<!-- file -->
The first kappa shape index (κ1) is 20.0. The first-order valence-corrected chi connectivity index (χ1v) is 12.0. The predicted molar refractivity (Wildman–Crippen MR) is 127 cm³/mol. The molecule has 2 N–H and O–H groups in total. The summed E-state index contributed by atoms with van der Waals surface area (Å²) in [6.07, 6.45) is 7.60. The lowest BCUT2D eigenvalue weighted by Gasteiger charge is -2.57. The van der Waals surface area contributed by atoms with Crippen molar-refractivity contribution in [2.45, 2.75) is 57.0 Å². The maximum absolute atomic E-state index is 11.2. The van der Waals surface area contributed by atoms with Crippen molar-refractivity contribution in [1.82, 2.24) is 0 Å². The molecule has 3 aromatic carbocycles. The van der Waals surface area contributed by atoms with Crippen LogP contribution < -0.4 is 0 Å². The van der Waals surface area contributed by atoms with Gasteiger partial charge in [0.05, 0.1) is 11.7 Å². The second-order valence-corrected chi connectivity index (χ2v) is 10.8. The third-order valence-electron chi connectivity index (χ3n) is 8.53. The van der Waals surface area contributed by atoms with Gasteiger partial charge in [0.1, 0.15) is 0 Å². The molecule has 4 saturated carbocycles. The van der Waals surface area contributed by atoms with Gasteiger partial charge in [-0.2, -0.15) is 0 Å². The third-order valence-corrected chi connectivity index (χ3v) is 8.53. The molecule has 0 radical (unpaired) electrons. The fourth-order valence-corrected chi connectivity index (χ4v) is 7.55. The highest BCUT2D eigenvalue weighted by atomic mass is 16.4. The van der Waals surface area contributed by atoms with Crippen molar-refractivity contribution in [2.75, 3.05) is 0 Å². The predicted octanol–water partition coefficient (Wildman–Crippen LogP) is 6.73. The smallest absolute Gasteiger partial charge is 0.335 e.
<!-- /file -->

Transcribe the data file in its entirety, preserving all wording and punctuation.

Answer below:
The first kappa shape index (κ1) is 20.0. The first-order valence-corrected chi connectivity index (χ1v) is 12.0. The predicted molar refractivity (Wildman–Crippen MR) is 127 cm³/mol. The molecule has 2 N–H and O–H groups in total. The summed E-state index contributed by atoms with van der Waals surface area (Å²) in [6.07, 6.45) is 7.60. The lowest BCUT2D eigenvalue weighted by Gasteiger charge is -2.57. The van der Waals surface area contributed by atoms with Crippen molar-refractivity contribution in [2.45, 2.75) is 57.0 Å². The maximum absolute atomic E-state index is 11.2. The van der Waals surface area contributed by atoms with Crippen molar-refractivity contribution in [1.82, 2.24) is 0 Å². The molecule has 3 aromatic carbocycles. The van der Waals surface area contributed by atoms with Crippen LogP contribution < -0.4 is 0 Å². The van der Waals surface area contributed by atoms with Gasteiger partial charge in [0.05, 0.1) is 11.7 Å². The second-order valence-corrected chi connectivity index (χ2v) is 10.8. The third-order valence-electron chi connectivity index (χ3n) is 8.53. The van der Waals surface area contributed by atoms with Gasteiger partial charge in [0.1, 0.15) is 0 Å². The molecule has 4 saturated carbocycles. The van der Waals surface area contributed by atoms with Gasteiger partial charge in [-0.2, -0.15) is 0 Å². The third-order valence-corrected chi connectivity index (χ3v) is 8.53. The molecule has 0 radical (unpaired) electrons. The fourth-order valence-corrected chi connectivity index (χ4v) is 7.55. The highest BCUT2D eigenvalue weighted by atomic mass is 16.4. The van der Waals surface area contributed by atoms with Crippen molar-refractivity contribution in [2.75, 3.05) is 0 Å². The predicted octanol–water partition coefficient (Wildman–Crippen LogP) is 6.73. The smallest absolute Gasteiger partial charge is 0.335 e.